American Missionary Lorenzo Warriner Pease describes the scene among his hosts in Kythrea and Nicosia:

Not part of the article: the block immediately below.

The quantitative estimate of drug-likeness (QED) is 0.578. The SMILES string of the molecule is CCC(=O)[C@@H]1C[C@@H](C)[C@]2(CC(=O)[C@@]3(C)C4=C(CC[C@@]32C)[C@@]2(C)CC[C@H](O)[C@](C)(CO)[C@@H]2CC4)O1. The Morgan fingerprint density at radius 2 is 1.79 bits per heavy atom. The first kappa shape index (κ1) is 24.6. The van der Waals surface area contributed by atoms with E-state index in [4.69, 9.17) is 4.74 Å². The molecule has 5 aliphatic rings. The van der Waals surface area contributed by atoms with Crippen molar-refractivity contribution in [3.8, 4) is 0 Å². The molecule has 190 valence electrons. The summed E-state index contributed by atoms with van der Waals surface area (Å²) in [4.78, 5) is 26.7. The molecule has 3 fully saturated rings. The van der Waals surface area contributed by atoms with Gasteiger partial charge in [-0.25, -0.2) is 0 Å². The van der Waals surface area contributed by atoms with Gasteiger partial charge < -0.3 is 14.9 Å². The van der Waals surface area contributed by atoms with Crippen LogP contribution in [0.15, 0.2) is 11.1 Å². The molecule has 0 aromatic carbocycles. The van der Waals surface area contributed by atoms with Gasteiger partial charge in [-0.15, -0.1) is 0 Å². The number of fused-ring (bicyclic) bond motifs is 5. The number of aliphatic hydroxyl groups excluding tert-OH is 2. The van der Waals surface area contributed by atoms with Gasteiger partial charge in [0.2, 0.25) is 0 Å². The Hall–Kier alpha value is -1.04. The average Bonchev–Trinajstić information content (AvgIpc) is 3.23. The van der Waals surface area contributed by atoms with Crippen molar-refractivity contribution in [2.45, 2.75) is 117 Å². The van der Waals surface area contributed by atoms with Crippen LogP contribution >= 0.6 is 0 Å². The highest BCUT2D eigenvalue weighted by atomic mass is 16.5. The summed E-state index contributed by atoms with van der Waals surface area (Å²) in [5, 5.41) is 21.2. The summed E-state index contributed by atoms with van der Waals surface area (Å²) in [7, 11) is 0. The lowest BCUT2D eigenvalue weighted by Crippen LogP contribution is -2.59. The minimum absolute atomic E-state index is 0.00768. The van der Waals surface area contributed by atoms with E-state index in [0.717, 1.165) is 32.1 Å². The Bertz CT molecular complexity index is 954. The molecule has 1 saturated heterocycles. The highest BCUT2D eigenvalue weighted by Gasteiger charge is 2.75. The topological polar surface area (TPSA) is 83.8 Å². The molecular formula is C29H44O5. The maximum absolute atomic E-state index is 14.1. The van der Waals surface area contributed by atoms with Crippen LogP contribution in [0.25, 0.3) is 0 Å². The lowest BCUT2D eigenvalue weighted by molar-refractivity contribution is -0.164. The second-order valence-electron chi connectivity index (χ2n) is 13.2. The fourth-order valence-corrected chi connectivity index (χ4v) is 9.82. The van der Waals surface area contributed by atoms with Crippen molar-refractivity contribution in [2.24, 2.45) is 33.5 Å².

We had worship in Greek last night, but as we were in a Turkish house and our wagoneers were drunk, we had less than usual at worship. This morning while the wagons were being loaded we (except Mrs. Pease) rode up to Kefalovryson, the head stream where the water gushes out from the side of the mountain in a body more than two feet wide and one in depth. It receives accession also as it descents from other springs and crosses 27 miles besides watering the gardens of the mountain gorge. The chief products of the place are silk, olives, oil and flour. The silk is not so beautiful as that of Famagusta and is far inferior to that of Paphos. The village is in clusters extending about six mile sin length, and perhaps on the average about one quarter of an hour in width. We started about 9 o’clock for Lefcosia, Mr. Charalambos and I came in at 17 hours but the wagons were much longer in coming. We were well received at the Archbiscobate by the Archbishop etc. He had received intimations of our coming from his brother who was at Kythrea. Mr. Charalambos told me that the steward of the Bey at the chiflick last night had been a slave, but in the course of time had been freed, and had the chiflick given to him to take care of, and give such an account of the profits as suits him. He receives no wages. The Bey δεν καταδέχεται to pay him wages. But it is understood that he shall make a pretty sum. This is a common custom of the Turks. We can see how Abraham’s steward could become his heir.